Genome and phylogeny

The genome of LASV is composed by 2 ambisense segments: the smaller segment (S) codes for the glycoprotein precursor and the nucleoprotein, and the larger segment (L) codes for the polymerase and the matrix protein. The coding regions are separated by an intergenic region with a strong secondary structure, and are flanked by non-coding regions. In 2000, Bowen et al. proposed a classification of the different strains with a phylogeny based on the GP, NP and polymerase. They suggested the existence of four lineages; 3 in Nigeria and 1 in the Sierra Leone-Liberia-Guinea.

Discovery of new hosts

In 2014, we discovered two new hosts: Mastomys erythroleucus in Guinea and in Nigeria, and Hylomyscus pamfi in Nigeria. In 2013 and 2019, we described the pygmy mouse, Mus (Nannomys) baoulei, as a possible carrier of a new LASV lineage in Ghana and in Benin (Figure 6).

Figure 6: Tree showing the different LASV strains derived from the rodent hosts (adapted from Olayemi and Fichet-Calvet, 2020). Photos: M. natalensis and H. pamfi (E. Fichet-Calvet), M. erythroleucus (JM Duplantier), Mus baoulei (F. Veyrunes).
Figure 6: Tree showing the different LASV strains derived from the rodent hosts (adapted from Olayemi and Fichet-Calvet, 2020). Photos: M. natalensis and H. pamfi (E. Fichet-Calvet), M. erythroleucus (JM Duplantier), Mus baoulei (F. Veyrunes).
©Fichet-Calvet

Discovery of new lineages

Investigations developed at ISTH in Nigeria revealed that some individuals had been infected with the Kako strain discovered in H. pamfi. The Kako strain therefore constitutes a new lineage because it is very distant from the lineage I discovered in 1969. Moreover, the recent Lassa epidemics in Benin and Togo (2014-2018) have shown that the patients were infected by a new strain, which forms a distinct 7th lineage (Figure 7).

 

Figure 7: Phylogeny of Lassa virus showing the new lineages VI and VII in Nigeria and Benin. Lineage VIII is putative until human cases infected with this strain are discovered. The tree is using the nucleoprotein (in Yadoudelon et al. 2020).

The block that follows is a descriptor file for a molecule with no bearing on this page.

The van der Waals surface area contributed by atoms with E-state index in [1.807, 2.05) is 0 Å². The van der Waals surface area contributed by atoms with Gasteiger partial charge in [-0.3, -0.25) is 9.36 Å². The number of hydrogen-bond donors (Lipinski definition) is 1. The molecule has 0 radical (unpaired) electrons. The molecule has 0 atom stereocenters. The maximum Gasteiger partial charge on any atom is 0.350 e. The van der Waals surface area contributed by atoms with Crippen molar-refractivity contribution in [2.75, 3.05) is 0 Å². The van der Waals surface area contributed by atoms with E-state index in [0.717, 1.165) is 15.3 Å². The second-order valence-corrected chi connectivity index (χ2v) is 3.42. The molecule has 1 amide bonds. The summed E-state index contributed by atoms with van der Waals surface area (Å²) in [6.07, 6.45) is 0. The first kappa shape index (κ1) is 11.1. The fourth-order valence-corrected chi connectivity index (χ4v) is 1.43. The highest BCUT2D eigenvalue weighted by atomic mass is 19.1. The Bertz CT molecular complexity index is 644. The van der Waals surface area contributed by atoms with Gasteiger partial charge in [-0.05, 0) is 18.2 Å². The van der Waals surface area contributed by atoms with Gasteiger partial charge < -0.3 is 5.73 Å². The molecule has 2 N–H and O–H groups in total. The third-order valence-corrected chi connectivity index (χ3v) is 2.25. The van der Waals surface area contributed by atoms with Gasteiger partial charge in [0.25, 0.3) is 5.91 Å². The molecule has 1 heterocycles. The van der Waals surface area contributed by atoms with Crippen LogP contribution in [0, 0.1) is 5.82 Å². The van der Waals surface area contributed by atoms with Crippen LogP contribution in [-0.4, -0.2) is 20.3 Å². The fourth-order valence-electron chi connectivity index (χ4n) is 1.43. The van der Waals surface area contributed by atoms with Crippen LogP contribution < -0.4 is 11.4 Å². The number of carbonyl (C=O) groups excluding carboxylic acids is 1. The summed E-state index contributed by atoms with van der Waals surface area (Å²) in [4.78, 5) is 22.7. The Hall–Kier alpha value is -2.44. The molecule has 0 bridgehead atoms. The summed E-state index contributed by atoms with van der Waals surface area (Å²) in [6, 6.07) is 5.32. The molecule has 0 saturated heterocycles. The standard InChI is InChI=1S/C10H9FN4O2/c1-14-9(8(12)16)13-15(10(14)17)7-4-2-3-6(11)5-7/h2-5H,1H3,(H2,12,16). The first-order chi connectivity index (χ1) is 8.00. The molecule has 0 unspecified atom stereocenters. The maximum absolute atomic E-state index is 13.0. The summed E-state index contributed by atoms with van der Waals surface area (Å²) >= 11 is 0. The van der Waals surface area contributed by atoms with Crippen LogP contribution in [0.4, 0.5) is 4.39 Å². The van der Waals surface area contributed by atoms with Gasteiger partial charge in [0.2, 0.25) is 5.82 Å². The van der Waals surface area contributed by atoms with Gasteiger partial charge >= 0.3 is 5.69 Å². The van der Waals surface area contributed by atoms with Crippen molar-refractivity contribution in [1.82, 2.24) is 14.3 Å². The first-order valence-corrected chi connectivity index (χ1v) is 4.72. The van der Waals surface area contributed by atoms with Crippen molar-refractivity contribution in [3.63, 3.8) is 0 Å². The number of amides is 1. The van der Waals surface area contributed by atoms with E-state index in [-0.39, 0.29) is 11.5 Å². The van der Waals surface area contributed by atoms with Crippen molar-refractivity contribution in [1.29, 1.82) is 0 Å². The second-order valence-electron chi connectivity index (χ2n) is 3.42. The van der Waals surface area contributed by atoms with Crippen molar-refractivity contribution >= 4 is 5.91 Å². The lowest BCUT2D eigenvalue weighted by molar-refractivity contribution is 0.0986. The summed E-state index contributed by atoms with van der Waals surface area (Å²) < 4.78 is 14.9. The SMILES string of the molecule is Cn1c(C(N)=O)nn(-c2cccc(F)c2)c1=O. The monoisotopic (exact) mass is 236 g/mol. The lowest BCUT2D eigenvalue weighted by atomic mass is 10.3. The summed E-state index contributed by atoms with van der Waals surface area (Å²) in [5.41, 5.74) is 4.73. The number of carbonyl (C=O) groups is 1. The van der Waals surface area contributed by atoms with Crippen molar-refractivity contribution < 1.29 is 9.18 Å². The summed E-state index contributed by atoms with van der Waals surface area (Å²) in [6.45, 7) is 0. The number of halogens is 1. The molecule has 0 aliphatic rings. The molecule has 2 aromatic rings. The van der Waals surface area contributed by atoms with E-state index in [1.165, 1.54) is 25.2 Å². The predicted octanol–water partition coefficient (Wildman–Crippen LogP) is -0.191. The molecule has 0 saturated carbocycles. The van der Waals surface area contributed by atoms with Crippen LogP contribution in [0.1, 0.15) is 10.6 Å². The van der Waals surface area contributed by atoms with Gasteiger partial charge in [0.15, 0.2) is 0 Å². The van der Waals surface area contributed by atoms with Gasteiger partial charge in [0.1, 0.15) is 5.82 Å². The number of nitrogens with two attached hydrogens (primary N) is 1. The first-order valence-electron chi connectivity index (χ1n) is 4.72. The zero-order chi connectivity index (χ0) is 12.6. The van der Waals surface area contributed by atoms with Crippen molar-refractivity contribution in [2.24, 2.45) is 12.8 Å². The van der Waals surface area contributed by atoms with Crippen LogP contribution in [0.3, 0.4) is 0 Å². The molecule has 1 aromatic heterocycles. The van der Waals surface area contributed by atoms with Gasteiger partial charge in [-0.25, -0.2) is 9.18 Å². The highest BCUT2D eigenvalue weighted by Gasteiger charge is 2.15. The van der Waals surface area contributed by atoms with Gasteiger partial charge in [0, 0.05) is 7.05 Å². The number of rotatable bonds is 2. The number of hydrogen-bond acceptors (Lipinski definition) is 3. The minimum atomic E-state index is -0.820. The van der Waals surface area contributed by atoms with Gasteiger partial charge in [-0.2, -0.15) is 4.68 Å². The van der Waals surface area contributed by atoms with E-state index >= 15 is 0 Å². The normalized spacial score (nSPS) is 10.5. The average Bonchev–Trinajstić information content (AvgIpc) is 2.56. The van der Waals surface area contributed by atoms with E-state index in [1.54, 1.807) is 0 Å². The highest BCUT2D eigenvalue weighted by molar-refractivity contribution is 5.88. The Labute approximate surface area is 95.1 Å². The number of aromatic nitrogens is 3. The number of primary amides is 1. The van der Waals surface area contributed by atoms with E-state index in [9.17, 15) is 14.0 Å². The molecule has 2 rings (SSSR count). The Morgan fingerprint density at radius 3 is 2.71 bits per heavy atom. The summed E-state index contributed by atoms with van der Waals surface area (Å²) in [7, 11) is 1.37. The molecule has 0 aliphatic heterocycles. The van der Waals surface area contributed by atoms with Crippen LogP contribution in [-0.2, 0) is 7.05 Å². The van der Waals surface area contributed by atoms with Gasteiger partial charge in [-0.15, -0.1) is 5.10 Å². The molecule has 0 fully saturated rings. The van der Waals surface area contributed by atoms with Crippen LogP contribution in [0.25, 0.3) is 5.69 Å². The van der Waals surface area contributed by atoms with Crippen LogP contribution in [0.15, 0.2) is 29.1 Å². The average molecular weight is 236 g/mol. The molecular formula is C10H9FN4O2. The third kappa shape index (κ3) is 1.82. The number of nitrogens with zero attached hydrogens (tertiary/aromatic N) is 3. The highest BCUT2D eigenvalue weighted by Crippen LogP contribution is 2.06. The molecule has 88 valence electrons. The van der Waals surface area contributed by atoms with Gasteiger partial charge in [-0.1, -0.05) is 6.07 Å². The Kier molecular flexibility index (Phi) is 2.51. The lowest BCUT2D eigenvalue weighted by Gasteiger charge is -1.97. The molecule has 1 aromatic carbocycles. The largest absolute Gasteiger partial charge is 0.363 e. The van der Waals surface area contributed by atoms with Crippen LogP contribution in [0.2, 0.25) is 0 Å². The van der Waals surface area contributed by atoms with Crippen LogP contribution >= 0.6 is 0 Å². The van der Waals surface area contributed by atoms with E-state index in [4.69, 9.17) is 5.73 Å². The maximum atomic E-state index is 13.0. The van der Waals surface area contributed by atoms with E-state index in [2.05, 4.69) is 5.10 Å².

Figure 7: Phylogeny of Lassa virus showing the new lineages VI and VII in Nigeria and Benin. Lineage VIII is putative until human cases infected with this strain are discovered. The tree is using the nucleoprotein (in Yadoudelon et al. 2020).
©Fichet-Calvet

LASV evolution at a local scale

In Upper Guinea, a longitudinal survey has been performed during 10 years. Viruses circulating in a specific locality are diverse and polyphyletic with respect to viruses from neighbouring villages. However, there are monophyletic clusters formed by viruses from a village at specific points in time, indicating that the temporal and spatial pattern of LASV evolution in the natural reservoir is characterized by a combination of stationary circulation within a village and virus movement between villages.
 

LASV emergence per host: human versus rodent

Here, we seek to phylogenetically infer ancestry and descent between LASV sequences detected in rodents and humans in selected localities within West Africa in order to provide increased insight into virus transmission at the rodent-human boundary.

Figure 8: Dates of LASV emergence in Mastomys natalensis versus Homo sapiens living in (a) Ekpoma (Nigeria), and (b) Kenema (Sierra Leone). In both locations, the peak in humans shows the emergence of LASV earlier than the one in rodents (in Olayemi et al
Figure 8: Dates of LASV emergence in Mastomys natalensis versus Homo sapiens living in (a) Ekpoma (Nigeria), and (b) Kenema (Sierra Leone). In both locations, the peak in humans shows the emergence of LASV earlier than the one in rodents (in Olayemi et al. 2020).
©Fichet-Calvet

Our aim is to compile a dataset including LASV sequences collected from both humans and Mastomys rodents within distinctive hotspots of Lassa fever.
In a first study we phylogenetically compared LASV sequences obtained in two localities: Ekpoma in Nigeria and Kenema in Sierra Leone. We performed a time-calibrated phylogeny, using a Bayesian analysis on 198 taxa including 102 sequences from rodents and 96 from humans. Contrary to expectation, our results show that LASV strains detected in humans within these localities, even those sampled recently, are consistently ancient to those circulating in rodents in the same area (Figure 8).
Therefore, our results may suggest the occurrence of human-to-rodent transmission (reverse zoonosis).  

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